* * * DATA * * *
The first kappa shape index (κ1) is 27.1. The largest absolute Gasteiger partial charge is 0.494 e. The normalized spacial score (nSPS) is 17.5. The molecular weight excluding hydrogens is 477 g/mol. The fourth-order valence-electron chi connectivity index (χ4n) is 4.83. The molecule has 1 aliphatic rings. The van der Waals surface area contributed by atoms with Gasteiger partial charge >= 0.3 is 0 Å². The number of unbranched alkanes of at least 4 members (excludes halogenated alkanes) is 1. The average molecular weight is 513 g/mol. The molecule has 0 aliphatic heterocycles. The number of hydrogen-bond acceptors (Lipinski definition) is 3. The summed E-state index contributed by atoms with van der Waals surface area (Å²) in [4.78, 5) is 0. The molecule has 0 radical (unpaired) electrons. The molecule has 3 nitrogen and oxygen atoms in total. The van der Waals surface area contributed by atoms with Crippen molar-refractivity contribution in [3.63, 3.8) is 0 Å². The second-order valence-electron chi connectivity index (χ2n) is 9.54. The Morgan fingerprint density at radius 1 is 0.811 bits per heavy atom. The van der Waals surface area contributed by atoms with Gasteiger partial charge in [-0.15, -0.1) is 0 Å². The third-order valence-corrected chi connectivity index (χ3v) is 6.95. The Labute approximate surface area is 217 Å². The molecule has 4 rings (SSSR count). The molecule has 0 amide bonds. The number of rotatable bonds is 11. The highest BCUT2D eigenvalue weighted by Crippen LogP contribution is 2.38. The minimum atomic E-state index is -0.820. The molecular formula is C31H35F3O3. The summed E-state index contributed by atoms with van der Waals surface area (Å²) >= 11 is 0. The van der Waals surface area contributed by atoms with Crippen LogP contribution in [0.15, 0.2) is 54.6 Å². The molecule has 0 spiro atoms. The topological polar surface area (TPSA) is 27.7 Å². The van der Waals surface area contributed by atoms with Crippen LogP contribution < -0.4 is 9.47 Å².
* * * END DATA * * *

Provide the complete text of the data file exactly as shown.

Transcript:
The first kappa shape index (κ1) is 27.1. The largest absolute Gasteiger partial charge is 0.494 e. The normalized spacial score (nSPS) is 17.5. The molecular weight excluding hydrogens is 477 g/mol. The fourth-order valence-electron chi connectivity index (χ4n) is 4.83. The molecule has 1 aliphatic rings. The van der Waals surface area contributed by atoms with Gasteiger partial charge >= 0.3 is 0 Å². The number of unbranched alkanes of at least 4 members (excludes halogenated alkanes) is 1. The average molecular weight is 513 g/mol. The molecule has 0 aliphatic heterocycles. The number of hydrogen-bond acceptors (Lipinski definition) is 3. The summed E-state index contributed by atoms with van der Waals surface area (Å²) in [4.78, 5) is 0. The molecule has 0 radical (unpaired) electrons. The molecule has 3 nitrogen and oxygen atoms in total. The van der Waals surface area contributed by atoms with Crippen molar-refractivity contribution in [3.63, 3.8) is 0 Å². The second-order valence-electron chi connectivity index (χ2n) is 9.54. The Morgan fingerprint density at radius 1 is 0.811 bits per heavy atom. The van der Waals surface area contributed by atoms with Gasteiger partial charge in [-0.15, -0.1) is 0 Å². The third-order valence-corrected chi connectivity index (χ3v) is 6.95. The Labute approximate surface area is 217 Å². The molecule has 4 rings (SSSR count). The molecule has 0 amide bonds. The number of rotatable bonds is 11. The highest BCUT2D eigenvalue weighted by Crippen LogP contribution is 2.38. The minimum atomic E-state index is -0.820. The molecular formula is C31H35F3O3. The summed E-state index contributed by atoms with van der Waals surface area (Å²) >= 11 is 0. The van der Waals surface area contributed by atoms with Crippen LogP contribution in [0.15, 0.2) is 54.6 Å². The molecule has 0 spiro atoms. The topological polar surface area (TPSA) is 27.7 Å². The van der Waals surface area contributed by atoms with Crippen LogP contribution < -0.4 is 9.47 Å².